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Putting Context into Discovery of Messages

Published September 2, 2021

Written by Doug Austin, Editor of eDiscovery Today

The session at ILTACON 2021 last week that I moderated was titled Better Together? E-discovery with Teams and Other Collaboration Platforms and we discussed discovery considerations associated with collaboration apps like Slack, Teams and Zoom. We also discussed a few cases tied to the topic, including Sandoz, Inc. v. United Therapeutics Corp., which was on the production of text messages.

Why did we discuss a case involving text messages in an educational session about discovery of collaboration platforms? I’ll explain.

Contextual Text Messages

In the Sandoz case, the defendant sought an order compelling one plaintiff (RareGen) to produce contextual text messages according to the same rules adhered to by the defendant and another plaintiff (Sandoz) and consistent with the Special Master’s March 2021 Order (before that order, those parties had not produced them either). The Special Master rejected plaintiff RareGen’s timeliness objection regarding the motion to compel and ordered them to produce contextual text messages. It’s a simple case ruling.

But what are contextual text messages and why were the parties in the case disputing production of them in discovery? Contextual text messages are messages that are part of a conversation that don’t hit on search terms for relevance but are still needed to fully understand the conversation between the parties. Because each message is stored individually, you can’t get the full understanding of the conversation that took place without including those contextual messages.

For example, this case dealt with an exclusive deal to distribute a cardiovascular drug, certainly the name of that drug would be one logical search term to apply to text messages. So, hypothetically, if an employee of one of the parties asked another employee “Hey, did you discuss potential distribution of {drug name} with Fred?” and that employee responded with “Yes, he said he is interested”, that second message would be a contextual message – it wouldn’t be retrieved by the search term, but could still be very important to the case.

Defining Context and Why This Isn’t an Issue for Emails

Of course, the question then becomes which messages are considered contextual? To some degree, that can be open to interpretation, but if those messages were proceeded with a question about “How was your weekend?” and a response of “It was great, we went to the beach”, those messages probably wouldn’t be considered contextual. However, because defining context can be so subjective, you may have to define what constitutes a conversation within those messages.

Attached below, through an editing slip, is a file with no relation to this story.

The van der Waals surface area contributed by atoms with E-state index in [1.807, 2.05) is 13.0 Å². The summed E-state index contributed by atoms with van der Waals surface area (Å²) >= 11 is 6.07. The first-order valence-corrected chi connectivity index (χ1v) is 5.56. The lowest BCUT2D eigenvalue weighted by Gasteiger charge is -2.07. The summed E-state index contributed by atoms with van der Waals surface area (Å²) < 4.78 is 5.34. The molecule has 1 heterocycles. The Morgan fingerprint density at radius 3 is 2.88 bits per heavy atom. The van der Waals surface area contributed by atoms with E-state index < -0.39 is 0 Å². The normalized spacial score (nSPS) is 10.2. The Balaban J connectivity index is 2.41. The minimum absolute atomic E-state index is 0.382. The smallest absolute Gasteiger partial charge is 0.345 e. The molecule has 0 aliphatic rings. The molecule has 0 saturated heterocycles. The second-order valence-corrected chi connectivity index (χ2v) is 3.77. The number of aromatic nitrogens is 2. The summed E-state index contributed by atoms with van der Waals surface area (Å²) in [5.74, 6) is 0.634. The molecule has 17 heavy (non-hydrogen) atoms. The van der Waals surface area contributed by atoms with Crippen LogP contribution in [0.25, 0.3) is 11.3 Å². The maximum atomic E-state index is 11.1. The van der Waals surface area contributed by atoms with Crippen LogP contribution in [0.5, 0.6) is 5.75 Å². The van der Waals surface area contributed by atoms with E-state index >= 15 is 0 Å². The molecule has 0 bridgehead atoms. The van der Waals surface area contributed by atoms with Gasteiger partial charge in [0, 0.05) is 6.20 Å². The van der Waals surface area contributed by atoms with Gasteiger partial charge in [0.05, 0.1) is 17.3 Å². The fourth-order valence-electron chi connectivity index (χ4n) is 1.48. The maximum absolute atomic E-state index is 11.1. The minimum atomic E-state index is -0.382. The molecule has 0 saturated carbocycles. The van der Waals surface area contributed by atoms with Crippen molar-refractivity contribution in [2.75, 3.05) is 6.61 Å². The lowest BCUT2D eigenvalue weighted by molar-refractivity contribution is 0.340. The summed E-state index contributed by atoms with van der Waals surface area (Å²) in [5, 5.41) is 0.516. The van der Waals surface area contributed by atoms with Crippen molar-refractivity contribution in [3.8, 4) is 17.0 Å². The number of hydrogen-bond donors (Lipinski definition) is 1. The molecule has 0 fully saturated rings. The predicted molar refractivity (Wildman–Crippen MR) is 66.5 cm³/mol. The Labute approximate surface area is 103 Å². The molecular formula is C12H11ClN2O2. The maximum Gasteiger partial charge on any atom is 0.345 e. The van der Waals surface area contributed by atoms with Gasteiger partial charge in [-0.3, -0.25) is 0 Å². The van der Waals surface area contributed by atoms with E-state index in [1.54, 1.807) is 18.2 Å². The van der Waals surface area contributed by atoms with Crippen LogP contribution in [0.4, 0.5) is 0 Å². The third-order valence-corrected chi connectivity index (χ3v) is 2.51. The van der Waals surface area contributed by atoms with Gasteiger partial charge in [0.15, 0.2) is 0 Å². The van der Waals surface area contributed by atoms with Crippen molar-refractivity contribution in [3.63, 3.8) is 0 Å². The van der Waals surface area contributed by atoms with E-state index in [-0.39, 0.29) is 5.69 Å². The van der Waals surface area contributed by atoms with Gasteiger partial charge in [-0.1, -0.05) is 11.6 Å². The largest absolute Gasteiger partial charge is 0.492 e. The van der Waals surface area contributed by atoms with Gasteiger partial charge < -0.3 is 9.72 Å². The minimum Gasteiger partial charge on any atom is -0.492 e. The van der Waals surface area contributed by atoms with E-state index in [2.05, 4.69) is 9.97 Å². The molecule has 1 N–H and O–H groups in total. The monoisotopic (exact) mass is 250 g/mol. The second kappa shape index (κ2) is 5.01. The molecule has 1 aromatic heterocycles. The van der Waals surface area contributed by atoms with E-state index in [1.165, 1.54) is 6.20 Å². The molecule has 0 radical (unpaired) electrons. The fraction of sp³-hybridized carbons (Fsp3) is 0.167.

Often, parties agree to produce any day’s messages with relevant content, but they may also agree to produce the entire history of a conversation between parties if the discussion lasts several days.

For emails, we never have to worry about this issue because each email is a snapshot of the conversation up to that point – search terms that hit on any part of the conversation will retrieve the entire conversation (whether all of it is contextual or not). The issue with email is deduplication, not context.

But it Does Apply to Collaboration App Messages

However, messages in collaboration apps are individually stored just like text messages; hence, the contextual issue applies to them as well. Just like with text messages, you need to apply context to collaboration app messages to fully understand the conversation.

So, that’s why we discussed that case in an ILTACON session about collaboration app discovery!

Conclusion

If you expect discovery of text messages from mobile devices and/or collaboration app data and chat messages, it’s important to establish an understanding up front with opposing counsel how those contextual messages will be handled, which may entail defining what a “conversation” is for discovery purposes regarding those messages. Otherwise, you may be leaving important evidence behind or be forced to engage in motion practice to get that evidence (like this case).

Speaking of the session, I want to thank the panelists I worked with for a great session with lots of great insights – Damon Goduto with Lineal Services, Rose Jones with King & Spalding LLP, Jack Thompson with Sanofi and Martin Tully with Redgrave LLC – as well as Gordon Moffat of Pillsbury Law for doing a great job coordinating the session for us!

Learn more about collecting data in Teams and other collaboration platforms.

And for more educational topics from me related to eDiscovery, cybersecurity and data privacy, feel free to follow my blog, eDiscovery Today!